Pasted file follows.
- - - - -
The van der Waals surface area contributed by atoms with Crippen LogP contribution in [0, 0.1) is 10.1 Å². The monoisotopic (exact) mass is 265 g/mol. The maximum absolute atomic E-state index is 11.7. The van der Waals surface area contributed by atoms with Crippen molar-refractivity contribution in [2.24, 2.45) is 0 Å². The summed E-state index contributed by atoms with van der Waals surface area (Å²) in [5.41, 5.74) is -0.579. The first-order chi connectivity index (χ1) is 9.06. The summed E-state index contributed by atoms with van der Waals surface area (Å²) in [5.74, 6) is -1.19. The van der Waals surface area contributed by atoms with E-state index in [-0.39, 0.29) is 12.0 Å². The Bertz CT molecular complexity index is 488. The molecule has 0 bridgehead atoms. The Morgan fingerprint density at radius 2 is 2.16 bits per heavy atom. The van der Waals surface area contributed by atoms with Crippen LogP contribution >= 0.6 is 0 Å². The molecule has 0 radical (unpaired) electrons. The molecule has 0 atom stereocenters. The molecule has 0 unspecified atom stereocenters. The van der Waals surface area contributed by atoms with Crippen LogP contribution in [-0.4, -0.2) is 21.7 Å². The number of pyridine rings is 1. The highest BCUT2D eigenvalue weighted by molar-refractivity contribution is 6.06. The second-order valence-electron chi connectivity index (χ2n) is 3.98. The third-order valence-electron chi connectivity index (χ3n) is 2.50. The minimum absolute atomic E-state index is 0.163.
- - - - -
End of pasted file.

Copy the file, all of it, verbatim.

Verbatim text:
The van der Waals surface area contributed by atoms with Crippen LogP contribution in [0, 0.1) is 10.1 Å². The monoisotopic (exact) mass is 265 g/mol. The maximum absolute atomic E-state index is 11.7. The van der Waals surface area contributed by atoms with Crippen molar-refractivity contribution in [2.24, 2.45) is 0 Å². The summed E-state index contributed by atoms with van der Waals surface area (Å²) in [5.41, 5.74) is -0.579. The first-order chi connectivity index (χ1) is 9.06. The summed E-state index contributed by atoms with van der Waals surface area (Å²) in [5.74, 6) is -1.19. The van der Waals surface area contributed by atoms with E-state index in [-0.39, 0.29) is 12.0 Å². The Bertz CT molecular complexity index is 488. The molecule has 0 bridgehead atoms. The Morgan fingerprint density at radius 2 is 2.16 bits per heavy atom. The van der Waals surface area contributed by atoms with Crippen LogP contribution >= 0.6 is 0 Å². The molecule has 0 radical (unpaired) electrons. The molecule has 0 atom stereocenters. The molecule has 0 unspecified atom stereocenters. The van der Waals surface area contributed by atoms with Crippen LogP contribution in [-0.4, -0.2) is 21.7 Å². The number of pyridine rings is 1. The highest BCUT2D eigenvalue weighted by molar-refractivity contribution is 6.06. The second-order valence-electron chi connectivity index (χ2n) is 3.98. The third-order valence-electron chi connectivity index (χ3n) is 2.50. The minimum absolute atomic E-state index is 0.163.